An acceptable definition of fraud would be ‘a wrongful or criminal deception intended to result in financial or personal gain’. There are numerous types of fraud, outlined under a variety of legislation, but essentially, it entails the suspect demonstrating some form of dishonesty and/or deception.

The Fraud Act 2006 was brought in to update legislation and assist with tackling the growing array of frauds which were being facilitated by rapidly developing technology and to replace a plethora of offences outlined within the Theft Acts 1968, 1978 and 1996. It established a new general offence of Fraud, as being committed by either: false representation, failing to disclose information, or by abuse of position.

How wide a problem is it?

A 2019 report into the financial cost of fraud estimates that it costs the UK alone somewhere in the region of £130bn – £190bn a year and according to the Office for National Statistics, more people are likely to fall victim to fraud than any other offence. Citizens Advice believe that 75% of people have been targeted by a fraudster in the past 2 years and that 1 in 10 of us know someone who has actually lost money. In the financial year 2018/19, over 700,000 crimes were reported to Action Fraud (65% were registered by businesses and 35% by individuals), with victims losing in excess of £2bn. Unfortunately, the problem is worsening, with losses in the decade since 2009 having increased by 56.5%. Globally, annual losses are estimated to be as high as £3.89 trillion (80% larger than the UK’s GDP).

What are the common types of fraud?

It is virtually impossible to quantify the different types of fraud. Examples of commonly perpetrated frauds include: advance fee schemes (the victim pays money in anticipation of receiving a larger amount in return), identity theft (when a fraudster assumes someone else’s identity), Ponzi schemes (the payment of dividends to initial investors using the funds of subsequent investors) and investment fraud (duping investors with false claims).

At Matrix intelligence, we are often approached to investigate investment fraud. Sadly, the victim is often nearing, or has reached, retirement age and they have approached us because they have little hope for recourse through the police. That is not to denigrate the outstanding job that the police do, but it is simple recognition of the fact that they have insufficient resource to combat the problem. Whereas Action Fraud will record incidents of fraud, the police have to prioritise their efforts and unless the fraud is especially high profile, or high value, it is unlikely that there will be a positive outcome for the victim.

We are sometimes approached by victims of fraud directly, but more often it is by their lawyer. We always commence by conducting a preliminary investigation (at no cost to the victim) to ascertain the facts, however; whereas we can often successfully identify a path to identifying the perpetrator/s, it is often not financially viable to do so. Depending upon the value of their loss, we often have to manage expectations and explain to the victim that they would be throwing good money after bad and that even if we did identify the fraudster, they then still have to secure a conviction and then hope that there are assets which can be seized to recompense them via a full fraud investigation.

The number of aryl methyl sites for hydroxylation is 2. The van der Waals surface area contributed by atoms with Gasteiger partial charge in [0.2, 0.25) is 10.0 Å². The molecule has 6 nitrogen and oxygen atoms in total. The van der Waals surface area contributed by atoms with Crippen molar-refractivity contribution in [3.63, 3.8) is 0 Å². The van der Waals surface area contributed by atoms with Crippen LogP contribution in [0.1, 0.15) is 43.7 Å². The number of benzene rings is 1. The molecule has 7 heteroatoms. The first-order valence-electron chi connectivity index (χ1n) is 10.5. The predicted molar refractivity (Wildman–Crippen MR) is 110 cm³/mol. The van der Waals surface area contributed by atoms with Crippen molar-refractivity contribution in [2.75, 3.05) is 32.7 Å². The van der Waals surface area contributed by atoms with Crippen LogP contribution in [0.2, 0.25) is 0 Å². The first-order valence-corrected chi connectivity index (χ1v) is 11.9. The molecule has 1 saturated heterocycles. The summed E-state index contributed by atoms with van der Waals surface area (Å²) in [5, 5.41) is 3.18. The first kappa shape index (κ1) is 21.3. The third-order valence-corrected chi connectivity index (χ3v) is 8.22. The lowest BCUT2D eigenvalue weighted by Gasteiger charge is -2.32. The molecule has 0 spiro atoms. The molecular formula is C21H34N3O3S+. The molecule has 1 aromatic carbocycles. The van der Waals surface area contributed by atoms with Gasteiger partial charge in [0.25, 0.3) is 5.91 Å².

Technology and fraud

The problem with trying to combat fraud is that it is expensive to do so and criminals are continually adapting and evolving their techniques. The emergence of new technologies has enabled businesses and law enforcement to fight back, however; fraudsters are often better resourced and can exploit the same technologies to stay one step ahead. Additionally, whereas businesses may often readily identify the threat posed by fraud they often lack the appetite to apportion a suitable percentage of their budget to combat it.

Our increasing reliance on and use of technology also leaves us vulnerable to fraudsters, as business can now be transacted without any personal interaction and people are now more willing than ever before to transact business with someone they have never actually met. Leaving aside our vulnerability to cyber-crime and identity theft, fraudsters now have global reach and they can scale their operations to target individuals in multiple countries. Fraud investigation must move as quickly as the perpetrators in this respect.

How to prevent fraud

The only guaranteed way to tackle fraud is to prevent it in the first place. Remaining with the example of investment fraud, there are a number of red flags that investors should look out for, including: companies calling them out of the blue, being pressured into making a decision, repeated calls or emails, promised returns which seem too good to be true, being asked to keep the investment quiet, or the individual/company not being registered on the FCA website.

If there is any doubt as to the authenticity of an investment, then another recourse and perhaps the most effective, is to conduct due diligence to verify the credentials of the individual who has approached you. This goes beyond simply checking their LinkedIn profile, or searching for their name on a corporate website and more often than not, it requires the appointment of a corporate intelligence and investigations company.

Are you a victim and require fraud investigation?

If you suspect you may have been a victim and require fraud investigation, Matrix Intelligence can assist you by investigating the crime, identifying the individuals responsible and tracing any assets that may be recoverable. For free advice and a no obligation proposal, please contact us on 0203 873 1089 or email: